A Chinese man watches a news program showing North Korea’s ballistic missile that it claimed to have launched from underwater.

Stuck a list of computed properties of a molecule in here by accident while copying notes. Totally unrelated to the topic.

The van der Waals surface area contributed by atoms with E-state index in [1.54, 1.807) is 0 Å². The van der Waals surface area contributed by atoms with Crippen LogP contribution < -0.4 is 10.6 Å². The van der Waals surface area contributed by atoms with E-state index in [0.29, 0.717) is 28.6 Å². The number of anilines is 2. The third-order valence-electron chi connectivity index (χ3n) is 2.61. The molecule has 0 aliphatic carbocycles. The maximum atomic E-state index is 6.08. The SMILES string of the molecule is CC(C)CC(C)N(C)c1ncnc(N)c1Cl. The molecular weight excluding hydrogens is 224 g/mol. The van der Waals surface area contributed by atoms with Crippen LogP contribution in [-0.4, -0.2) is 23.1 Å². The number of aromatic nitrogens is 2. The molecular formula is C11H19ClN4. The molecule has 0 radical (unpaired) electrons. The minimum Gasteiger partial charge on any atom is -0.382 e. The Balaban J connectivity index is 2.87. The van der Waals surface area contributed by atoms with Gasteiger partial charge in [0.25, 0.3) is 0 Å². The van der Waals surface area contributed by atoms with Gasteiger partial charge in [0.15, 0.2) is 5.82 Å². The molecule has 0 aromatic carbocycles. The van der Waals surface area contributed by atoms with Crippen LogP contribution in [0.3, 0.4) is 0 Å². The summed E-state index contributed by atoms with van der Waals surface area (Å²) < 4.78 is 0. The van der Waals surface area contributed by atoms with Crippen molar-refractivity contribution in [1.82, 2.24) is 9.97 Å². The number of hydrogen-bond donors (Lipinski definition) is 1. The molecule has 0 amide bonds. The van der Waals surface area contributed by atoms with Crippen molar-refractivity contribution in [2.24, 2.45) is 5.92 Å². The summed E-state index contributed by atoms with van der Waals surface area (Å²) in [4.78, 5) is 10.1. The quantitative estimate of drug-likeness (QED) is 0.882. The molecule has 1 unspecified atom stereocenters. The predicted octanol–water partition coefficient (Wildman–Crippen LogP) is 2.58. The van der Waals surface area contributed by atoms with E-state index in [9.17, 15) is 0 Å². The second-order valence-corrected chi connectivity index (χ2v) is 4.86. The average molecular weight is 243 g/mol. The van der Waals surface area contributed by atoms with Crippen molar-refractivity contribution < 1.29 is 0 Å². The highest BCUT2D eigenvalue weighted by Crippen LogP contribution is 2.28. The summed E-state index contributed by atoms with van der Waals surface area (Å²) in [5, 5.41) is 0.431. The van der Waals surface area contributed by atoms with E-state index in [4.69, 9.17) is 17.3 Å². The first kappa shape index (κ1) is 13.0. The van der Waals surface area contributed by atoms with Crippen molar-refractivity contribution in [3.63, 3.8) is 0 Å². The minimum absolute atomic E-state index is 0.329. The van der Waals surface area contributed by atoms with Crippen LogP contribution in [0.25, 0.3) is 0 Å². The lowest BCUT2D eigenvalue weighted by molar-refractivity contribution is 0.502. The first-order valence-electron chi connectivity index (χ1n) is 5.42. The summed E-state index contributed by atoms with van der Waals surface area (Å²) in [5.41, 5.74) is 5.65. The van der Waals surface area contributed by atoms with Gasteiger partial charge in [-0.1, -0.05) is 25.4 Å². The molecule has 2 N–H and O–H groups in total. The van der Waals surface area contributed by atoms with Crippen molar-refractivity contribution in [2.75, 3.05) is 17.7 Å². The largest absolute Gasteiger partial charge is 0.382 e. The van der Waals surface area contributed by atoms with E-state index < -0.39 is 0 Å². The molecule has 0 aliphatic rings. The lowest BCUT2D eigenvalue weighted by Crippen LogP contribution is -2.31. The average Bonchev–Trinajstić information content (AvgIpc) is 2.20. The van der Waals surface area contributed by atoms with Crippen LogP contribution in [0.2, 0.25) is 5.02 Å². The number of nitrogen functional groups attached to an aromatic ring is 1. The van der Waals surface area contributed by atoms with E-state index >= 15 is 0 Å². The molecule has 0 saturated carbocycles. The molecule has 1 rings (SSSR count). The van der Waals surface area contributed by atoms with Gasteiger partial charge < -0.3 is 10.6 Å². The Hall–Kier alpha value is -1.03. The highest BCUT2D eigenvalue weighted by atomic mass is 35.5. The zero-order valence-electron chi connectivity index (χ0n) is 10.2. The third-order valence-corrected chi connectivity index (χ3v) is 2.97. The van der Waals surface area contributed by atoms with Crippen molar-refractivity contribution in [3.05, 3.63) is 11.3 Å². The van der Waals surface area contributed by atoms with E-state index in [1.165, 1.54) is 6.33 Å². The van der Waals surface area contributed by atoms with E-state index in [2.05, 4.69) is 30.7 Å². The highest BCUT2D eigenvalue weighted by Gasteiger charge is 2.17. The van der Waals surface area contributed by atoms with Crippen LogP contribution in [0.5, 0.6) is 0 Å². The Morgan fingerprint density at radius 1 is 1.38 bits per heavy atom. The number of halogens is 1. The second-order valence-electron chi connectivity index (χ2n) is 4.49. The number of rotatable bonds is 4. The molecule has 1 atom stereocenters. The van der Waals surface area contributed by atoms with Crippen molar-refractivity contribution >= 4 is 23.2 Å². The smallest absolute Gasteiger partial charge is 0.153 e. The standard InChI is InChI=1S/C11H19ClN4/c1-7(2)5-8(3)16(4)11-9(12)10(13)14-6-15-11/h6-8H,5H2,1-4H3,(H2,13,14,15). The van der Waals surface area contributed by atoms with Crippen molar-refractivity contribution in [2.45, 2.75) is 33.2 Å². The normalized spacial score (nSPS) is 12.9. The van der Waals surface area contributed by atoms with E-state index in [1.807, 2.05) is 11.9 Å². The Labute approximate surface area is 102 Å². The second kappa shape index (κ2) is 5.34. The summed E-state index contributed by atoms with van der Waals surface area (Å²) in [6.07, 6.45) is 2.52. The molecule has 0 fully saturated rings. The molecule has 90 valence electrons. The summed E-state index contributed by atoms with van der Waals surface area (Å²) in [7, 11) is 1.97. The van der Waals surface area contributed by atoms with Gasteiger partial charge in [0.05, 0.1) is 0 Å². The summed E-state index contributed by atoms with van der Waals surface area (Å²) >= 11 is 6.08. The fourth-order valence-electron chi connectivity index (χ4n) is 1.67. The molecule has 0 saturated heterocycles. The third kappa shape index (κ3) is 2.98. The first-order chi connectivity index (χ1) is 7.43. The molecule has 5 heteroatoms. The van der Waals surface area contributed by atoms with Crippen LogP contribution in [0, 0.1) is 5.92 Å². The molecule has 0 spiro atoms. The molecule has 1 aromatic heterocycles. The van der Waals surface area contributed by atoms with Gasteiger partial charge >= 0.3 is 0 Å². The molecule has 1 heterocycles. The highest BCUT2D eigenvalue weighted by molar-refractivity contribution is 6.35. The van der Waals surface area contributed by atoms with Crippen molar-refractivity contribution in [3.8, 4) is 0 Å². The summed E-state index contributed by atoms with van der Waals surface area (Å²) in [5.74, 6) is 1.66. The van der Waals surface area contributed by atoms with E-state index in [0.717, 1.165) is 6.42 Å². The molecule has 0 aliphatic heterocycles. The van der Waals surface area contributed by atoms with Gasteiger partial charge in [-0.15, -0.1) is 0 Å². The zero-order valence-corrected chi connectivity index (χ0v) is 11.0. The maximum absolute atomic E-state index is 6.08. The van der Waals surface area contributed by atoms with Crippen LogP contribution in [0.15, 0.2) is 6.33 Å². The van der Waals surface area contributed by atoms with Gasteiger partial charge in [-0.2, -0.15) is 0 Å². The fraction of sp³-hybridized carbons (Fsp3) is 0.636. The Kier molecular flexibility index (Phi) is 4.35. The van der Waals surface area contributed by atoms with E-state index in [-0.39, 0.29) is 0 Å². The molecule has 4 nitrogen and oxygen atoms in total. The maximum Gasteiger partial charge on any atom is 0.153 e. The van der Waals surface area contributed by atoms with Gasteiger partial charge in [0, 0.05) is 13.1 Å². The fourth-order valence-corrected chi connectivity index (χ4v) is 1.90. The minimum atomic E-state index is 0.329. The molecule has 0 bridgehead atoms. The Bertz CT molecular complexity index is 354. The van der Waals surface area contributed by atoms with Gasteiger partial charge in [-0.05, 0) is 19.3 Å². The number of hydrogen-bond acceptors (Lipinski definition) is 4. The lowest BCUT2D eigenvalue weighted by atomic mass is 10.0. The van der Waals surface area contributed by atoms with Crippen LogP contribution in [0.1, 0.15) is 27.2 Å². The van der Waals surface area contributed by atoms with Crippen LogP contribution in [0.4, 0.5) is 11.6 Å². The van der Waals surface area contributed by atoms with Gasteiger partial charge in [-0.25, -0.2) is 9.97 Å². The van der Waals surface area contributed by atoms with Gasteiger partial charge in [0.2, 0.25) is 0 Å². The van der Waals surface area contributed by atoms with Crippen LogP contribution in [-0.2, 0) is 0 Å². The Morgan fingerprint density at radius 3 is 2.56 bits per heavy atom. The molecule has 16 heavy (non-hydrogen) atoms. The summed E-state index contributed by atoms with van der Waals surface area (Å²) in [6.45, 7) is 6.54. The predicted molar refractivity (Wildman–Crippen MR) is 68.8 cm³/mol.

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China has a range of economic, diplomatic and military options to retaliate if the U.S. and South Korea proceed with deployment of an advanced missile defense system, experts said Friday, as Beijing remained vague in its threats against the plan. Such steps could raise the stakes for Washington and Seoul in a controversial deployment that China regards as a major security threat, while complicating matters for South Korea as it faces domestic political divisions and significant public opposition.China's efforts could now be bearing fruit, with a possible South Korean presidential contender saying last month that THAAD's security benefits would be outweighed by worsened relations with China and Russia. Liberal opposition politician Moon Jae-in downplayed concerns that backtracking by South Korea on the plans would cause tension with the United States, which he said was the "most important country" for South Korea in face of nuclear-armed rival North Korea.
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